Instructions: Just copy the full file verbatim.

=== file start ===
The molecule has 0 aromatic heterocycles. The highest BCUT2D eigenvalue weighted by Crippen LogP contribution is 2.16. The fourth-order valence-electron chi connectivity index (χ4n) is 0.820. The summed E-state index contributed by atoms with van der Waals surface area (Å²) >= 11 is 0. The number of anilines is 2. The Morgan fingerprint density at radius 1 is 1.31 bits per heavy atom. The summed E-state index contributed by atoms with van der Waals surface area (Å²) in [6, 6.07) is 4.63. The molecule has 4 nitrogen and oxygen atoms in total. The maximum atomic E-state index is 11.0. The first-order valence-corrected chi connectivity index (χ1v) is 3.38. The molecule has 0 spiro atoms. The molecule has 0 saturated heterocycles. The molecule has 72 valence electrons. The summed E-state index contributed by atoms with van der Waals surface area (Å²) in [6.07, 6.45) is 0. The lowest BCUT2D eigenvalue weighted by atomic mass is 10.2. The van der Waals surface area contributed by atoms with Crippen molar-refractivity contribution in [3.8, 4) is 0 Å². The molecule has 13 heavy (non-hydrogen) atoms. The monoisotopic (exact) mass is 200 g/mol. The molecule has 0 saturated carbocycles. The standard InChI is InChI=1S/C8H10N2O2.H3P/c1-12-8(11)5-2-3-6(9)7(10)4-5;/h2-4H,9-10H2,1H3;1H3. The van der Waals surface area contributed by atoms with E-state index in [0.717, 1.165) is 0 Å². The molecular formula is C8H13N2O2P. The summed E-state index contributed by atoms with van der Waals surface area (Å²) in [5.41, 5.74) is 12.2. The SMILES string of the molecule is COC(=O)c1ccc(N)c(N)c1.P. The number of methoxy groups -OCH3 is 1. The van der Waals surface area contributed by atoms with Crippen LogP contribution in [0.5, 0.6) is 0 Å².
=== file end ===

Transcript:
The molecule has 0 aromatic heterocycles. The highest BCUT2D eigenvalue weighted by Crippen LogP contribution is 2.16. The fourth-order valence-electron chi connectivity index (χ4n) is 0.820. The summed E-state index contributed by atoms with van der Waals surface area (Å²) >= 11 is 0. The number of anilines is 2. The Morgan fingerprint density at radius 1 is 1.31 bits per heavy atom. The summed E-state index contributed by atoms with van der Waals surface area (Å²) in [6, 6.07) is 4.63. The molecule has 4 nitrogen and oxygen atoms in total. The maximum atomic E-state index is 11.0. The first-order valence-corrected chi connectivity index (χ1v) is 3.38. The molecule has 0 spiro atoms. The molecule has 0 saturated heterocycles. The molecule has 72 valence electrons. The summed E-state index contributed by atoms with van der Waals surface area (Å²) in [6.07, 6.45) is 0. The lowest BCUT2D eigenvalue weighted by atomic mass is 10.2. The van der Waals surface area contributed by atoms with Crippen molar-refractivity contribution in [3.8, 4) is 0 Å². The molecule has 13 heavy (non-hydrogen) atoms. The monoisotopic (exact) mass is 200 g/mol. The molecule has 0 saturated carbocycles. The standard InChI is InChI=1S/C8H10N2O2.H3P/c1-12-8(11)5-2-3-6(9)7(10)4-5;/h2-4H,9-10H2,1H3;1H3. The van der Waals surface area contributed by atoms with E-state index in [0.717, 1.165) is 0 Å². The molecular formula is C8H13N2O2P. The summed E-state index contributed by atoms with van der Waals surface area (Å²) in [5.41, 5.74) is 12.2. The SMILES string of the molecule is COC(=O)c1ccc(N)c(N)c1.P. The number of methoxy groups -OCH3 is 1. The van der Waals surface area contributed by atoms with Crippen LogP contribution in [0.5, 0.6) is 0 Å².